On a Hungarian TV news program in 2008, a businessman promoted a big investment plan: the construction of two bioethanol factories in neighboring Romania that would buy up crops produced by farmers and turn them into fuel.
“I think it will provide a good livelihood for them,” said Erik Bánki, identified as the Hungarian manager of HP Investment, a Romanian company proposing to invest €70 million to build one of the factories.
Bánki wasn’t merely a businessman — he was an influential politician. Since 1998, he has served as a legislator in the Hungarian Parliament, rising to a powerful position with the governing Fidesz Party as head of the Economic Committee.
A joint investigation by two OCCRP partners, Direkt36 in Hungary and RISE Project in Romania, found that, between 2007 and 2010, Bánki spent almost €1 million through several companies to buy more than 110 hectares of land in Romania, including the proposed locations of the two factories.
He has never declared the details of his business in Romania, and the law governing Hungarian officials does not explicitly require him to do so. However, according to documents examined by OCCRP partners Direkt36 and RISE Project, the details of the deals raise serious questions.
First, there’s the matter of the acquisition of the land. Some of the purchases Bánki made required tenders from at least two companies — and the only other company that submitted a bid was co-owned by his cousin. Given his income declarations, it’s unclear where the money for the land could have come from. And his statements to reporters about possible financing for the bioethanol project are contradicted by a contract examined by reporters.
Moreover, Romanian court documents show that the promised bioethanol factories were never built and that Bánki’s companies accumulated more than €2.3 million of debt to local governments, consisting mostly of unpaid penalties due to the ultimate failure of the enterprise. These debts were eventually settled for just 17 percent of their value when authorities took over land Bánki had bought for about €390,000 in lieu of repayment.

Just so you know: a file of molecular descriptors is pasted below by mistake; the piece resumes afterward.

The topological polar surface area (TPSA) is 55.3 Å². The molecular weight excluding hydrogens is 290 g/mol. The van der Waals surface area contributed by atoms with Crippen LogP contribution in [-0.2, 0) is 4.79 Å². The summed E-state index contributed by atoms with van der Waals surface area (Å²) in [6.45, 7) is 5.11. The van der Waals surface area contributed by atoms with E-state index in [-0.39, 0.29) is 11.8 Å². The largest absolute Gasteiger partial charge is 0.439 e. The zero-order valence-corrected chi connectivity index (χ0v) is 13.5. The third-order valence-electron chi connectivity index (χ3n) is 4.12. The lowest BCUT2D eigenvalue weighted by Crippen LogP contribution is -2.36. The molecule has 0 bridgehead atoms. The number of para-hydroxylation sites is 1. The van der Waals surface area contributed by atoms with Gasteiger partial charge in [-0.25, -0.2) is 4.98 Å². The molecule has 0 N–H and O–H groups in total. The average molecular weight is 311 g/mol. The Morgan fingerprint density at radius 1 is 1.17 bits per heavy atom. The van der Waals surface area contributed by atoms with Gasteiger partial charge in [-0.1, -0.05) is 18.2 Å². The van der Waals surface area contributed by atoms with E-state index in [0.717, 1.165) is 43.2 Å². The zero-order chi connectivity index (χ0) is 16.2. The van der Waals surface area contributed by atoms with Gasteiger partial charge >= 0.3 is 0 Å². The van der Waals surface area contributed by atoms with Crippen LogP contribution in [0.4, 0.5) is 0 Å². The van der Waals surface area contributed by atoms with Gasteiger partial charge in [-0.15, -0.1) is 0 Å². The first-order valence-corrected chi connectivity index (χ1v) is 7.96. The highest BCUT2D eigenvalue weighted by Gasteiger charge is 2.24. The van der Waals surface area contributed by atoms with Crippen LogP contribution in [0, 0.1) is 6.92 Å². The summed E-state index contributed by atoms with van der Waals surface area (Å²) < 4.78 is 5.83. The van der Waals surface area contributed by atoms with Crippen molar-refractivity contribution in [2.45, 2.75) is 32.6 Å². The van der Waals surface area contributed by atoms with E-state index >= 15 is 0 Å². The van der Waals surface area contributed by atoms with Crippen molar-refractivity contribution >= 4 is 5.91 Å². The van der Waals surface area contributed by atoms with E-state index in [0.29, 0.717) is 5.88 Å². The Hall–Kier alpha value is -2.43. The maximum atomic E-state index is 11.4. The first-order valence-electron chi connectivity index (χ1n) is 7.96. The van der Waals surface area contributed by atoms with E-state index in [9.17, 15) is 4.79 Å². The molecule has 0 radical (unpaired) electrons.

Today, most of Bánki’s Romanian companies no longer exist, and his remaining land in the country is the subject of bankruptcy proceedings.
Hungarian law requires parliamentarians to file annual asset statements to give a full picture of their financial situation. Direkt36 checked Bánki’s declarations from 2000 to 2018, in which he reported that he has bought more than 200 hectares in Hungary since 2015, but he never declared the land bought by his companies in Romania.
The Hungarian law on asset declaration does not clearly spell out whether parliamentarians must declare only directly owned assets, or also assets owned through companies. While some deputies do declare indirectly owned assets, Bánki only declared the existence of his Romanian companies, including neither the land he bought through them nor the public debts they incurred.
Bánki told Direkt36 there was no reason for him to do so. “The assets of a company and private ownership are different things,” he said. “If a real estate is owned by a company, it is not owned by a private person.” Records show that Bánki owned 90 percent of one company that purchased the land and 100 percent of the other.
Nor do Bánki’s asset declarations offer any clues about where he got the almost €1 million he spent on Romanian land between 2007 and 2010.
A review of his annual declarations and wage records from 2000 shows that Bánki’s official salary as a politician oscillated between €20,900 and €39,000 annually, while his Hungarian and Romanian companies either lost money or posted only smaller profits, not enough to cover the land purchases. The debt of one of his companies grew from about €291,000 in 2007 to €688,000 in 2010.